Saturday, November 22, 2014
AUSTIN, TEX. (FRONTLINE MEDICAL NEWS) – Use of proton pump inhibitors and steroids was independently associated with recurrences of Clostridium difficile–associated diarrhea among patients in an intensive care unit, based on a retrospective chart review reported at the annual meeting of the American College of Chest Physicians. Recurrences were noted in 268 of 2,019 patients who were admitted to a single intensive care unit during a 6-year period and were initially treated successfully for C. difficile–associated diarrhea (CDAD). In a univariate analysis, recurrence was correlated with use of proton pump inhibitors (PPIs) and steroids, but not with age, male gender, or length of hospital stay. After adjusting for age, sex, length of stay, and treatment used, the relationships between recurrence and PPI and steroid use remained statistically significant (P = .0331 and P = .0305, respectively), Dr. Ala Nijim of Akron (Ohio) General Medical Center. The study subjects comprised 798 men and 1,221 women with an average age of 68 years and an average hospital length of stay of 10 days. Severe disease was present in 233 patients, and 51 had cancer. CDAD in this study was defined as at least three episodes of loose stools in less than 24 hours with a positive C. difficile toxin assay. Recurrence was defined as a second positive stool test within 90 days following complete resolution of a previous episode of diarrhea episode and cessation of treatment comprising a 10-day period. Data suggest that the rate of CDAD recurrence is between 10% and 25% at a cost of between $3.2 and $4.8 billion, Dr. Nijim said. Glucocorticoids are known risk factors for acquiring CDAD, likely due to their immunosuppressive effects, and PPIs have also been suggested as risk factors for acquiring CDAD, although the findings have been mixed. Likewise, treatment with metronidazole for an initial episode has been linked with treatment failure and recurrence risk. In the current study, one of the largest to date to evaluate factors associated with CDAD recurrence, both PPIs and glucocorticoids were shown to be associated with recurrence risk, but no link was found between metronidazole or any CDAD treatment modality and recurrence, Dr. Nijim said. Though limited by the single-center, retrospective study design and its inherent information and selection biases, the study includes a large ICU patient sample, and the findings suggest that intensivists should watch carefully for recurrence in patients using PPIs and/or steroids. Also, clinicians should think carefully before starting patients on PPIs – and perhaps use histamine blockers instead – in patients with a history of CDAD, she said.
Posted by Dr. Walid Y. Farah at 7:20 AM
Saturday, November 08, 2014
FROM CLINICAL GASTROENTEROLOGY AND HEPATOLOGY Topical steroid therapy improved some indicators of mucosal integrity in patients with eosinophilic esophagitis, but proton pump inhibitor therapy did not, according to two studies reported in the November issue of Clinical Gastroenterology and Hepatology. The first study found that topical fluticasone therapy at a dose of 880 mcg twice daily for 2 months helped correct esophageal spongiosis, or dilated intercellular space, in patients with eosinophilic esophagitis (EoE). Spongiosis scores for treated patients were significantly lower than for untreated patients (0.4 vs. 1.3; P = .016), said Dr. David Katzka at the Mayo Clinic in Rochester, Minn. and his associates (Clin. Gastroenterol. Hepatol. 2014 [doi:10.1016/j.cgh.2014.02.039]). In the study, histologic analyses also showed that improved spongiosis scores in treated patients correlated with increased density of two tight junction proteins, filaggrin (P = .001) and zonula occludens-3 (P = .016), said the investigators. These proteins might help regulate antigenic penetration of the esophageal mucosa and also could permit migration of white blood cells, they said. “Loss of tight junction regulators and dilation of intercellular spaces appear to be involved in the pathophysiology of EoE and could be targets for treatment,” the researchers concluded. But they also noted that their study did not examine the same patients before and after steroid therapy and did not look at desmosomes, intercellular junctions that past research has suggested might be affected in EoE. For the second study, Dr. Bram van Rhijn and his associates at the Academic Medical Center in the Netherlands compared endoscopies of 16 patients with dysphagia and suspected (unconfirmed) EoE with 11 controls, both at baseline and after 8 weeks of high-dose esomeprazole treatment. Esophageal mucosal integrity was “severely impaired” in patients with confirmed EoE and in those with proton pump inhibitor–responsive eosinophilia (PPRE), the researchers said (Clin. Gasteroenterol. Hepatol. 2014 [doi:10.1016/j.cgh.2014.02.037]). In both forms of disease, molecules as large as 40,000 daltons were able to pass through the compromised esophageal mucosa, Dr. Bram van Rhijn and his associates reported. “This size is similar to the size of most plant and animal food allergens to which EoE patients are sensitized,” they added. Esophageal permeability might increase the rate of immune exposure to allergens, thereby mediating EoE and PPRE, they said. On mucosal functional tests, both EoE and PPRE were associated with reduced transepithelial electrical resistance and lower electrical tissue impedance, most notably in patients with EoE (P less than .001 for both, compared with controls), the investigators reported. Proton pump inhibitor treatment partially reversed these changes in patients with PPRE but showed no effect for patients with EoE, they said. This finding suggests that acid reflux might play a role in PPRE, but not in EOE, they concluded.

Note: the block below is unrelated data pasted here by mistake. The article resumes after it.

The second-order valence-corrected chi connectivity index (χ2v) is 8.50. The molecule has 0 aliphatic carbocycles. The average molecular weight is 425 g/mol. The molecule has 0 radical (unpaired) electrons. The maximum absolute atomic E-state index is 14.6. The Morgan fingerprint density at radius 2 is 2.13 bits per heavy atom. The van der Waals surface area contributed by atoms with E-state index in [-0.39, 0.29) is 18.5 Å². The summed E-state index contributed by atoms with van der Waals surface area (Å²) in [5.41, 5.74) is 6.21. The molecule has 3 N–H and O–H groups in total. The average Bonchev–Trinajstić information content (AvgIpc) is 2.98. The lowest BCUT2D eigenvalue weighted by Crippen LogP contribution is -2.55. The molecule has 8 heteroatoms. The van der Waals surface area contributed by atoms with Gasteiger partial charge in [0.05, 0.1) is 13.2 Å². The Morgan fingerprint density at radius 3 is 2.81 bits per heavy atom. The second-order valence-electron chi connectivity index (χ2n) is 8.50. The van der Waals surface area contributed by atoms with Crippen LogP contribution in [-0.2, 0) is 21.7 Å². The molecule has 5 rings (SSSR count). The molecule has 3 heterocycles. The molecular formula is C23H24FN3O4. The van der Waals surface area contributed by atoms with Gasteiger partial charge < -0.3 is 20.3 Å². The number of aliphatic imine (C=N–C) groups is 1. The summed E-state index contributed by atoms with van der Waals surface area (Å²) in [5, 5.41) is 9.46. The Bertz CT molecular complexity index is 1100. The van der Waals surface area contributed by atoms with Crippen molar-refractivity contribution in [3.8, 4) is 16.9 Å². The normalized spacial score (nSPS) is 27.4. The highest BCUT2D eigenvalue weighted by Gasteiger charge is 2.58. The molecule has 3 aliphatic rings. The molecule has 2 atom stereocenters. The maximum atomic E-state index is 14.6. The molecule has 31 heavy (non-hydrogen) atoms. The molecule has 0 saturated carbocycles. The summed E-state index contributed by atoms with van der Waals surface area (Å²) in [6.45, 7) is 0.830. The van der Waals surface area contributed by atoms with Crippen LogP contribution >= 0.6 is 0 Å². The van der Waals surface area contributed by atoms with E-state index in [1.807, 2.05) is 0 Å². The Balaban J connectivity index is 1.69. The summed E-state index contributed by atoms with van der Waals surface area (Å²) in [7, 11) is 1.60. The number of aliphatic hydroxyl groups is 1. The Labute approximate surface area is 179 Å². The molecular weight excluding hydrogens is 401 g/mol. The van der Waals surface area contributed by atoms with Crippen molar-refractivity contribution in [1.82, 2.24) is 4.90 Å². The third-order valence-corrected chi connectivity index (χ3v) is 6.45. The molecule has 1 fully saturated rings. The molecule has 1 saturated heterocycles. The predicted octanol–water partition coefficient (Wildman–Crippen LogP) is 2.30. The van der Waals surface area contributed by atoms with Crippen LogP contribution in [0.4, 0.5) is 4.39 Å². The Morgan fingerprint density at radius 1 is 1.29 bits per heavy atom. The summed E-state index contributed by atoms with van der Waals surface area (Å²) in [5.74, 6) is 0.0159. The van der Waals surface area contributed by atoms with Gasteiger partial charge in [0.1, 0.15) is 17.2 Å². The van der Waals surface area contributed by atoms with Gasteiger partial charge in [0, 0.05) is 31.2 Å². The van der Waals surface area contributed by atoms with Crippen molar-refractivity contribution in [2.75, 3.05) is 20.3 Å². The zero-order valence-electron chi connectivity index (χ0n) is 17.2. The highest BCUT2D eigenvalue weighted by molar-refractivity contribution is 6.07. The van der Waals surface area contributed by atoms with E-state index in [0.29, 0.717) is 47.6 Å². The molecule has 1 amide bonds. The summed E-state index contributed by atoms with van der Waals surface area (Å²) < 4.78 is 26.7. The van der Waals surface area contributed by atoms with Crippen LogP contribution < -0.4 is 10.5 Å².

Posted by Dr. Walid Y. Farah at 8:23 PM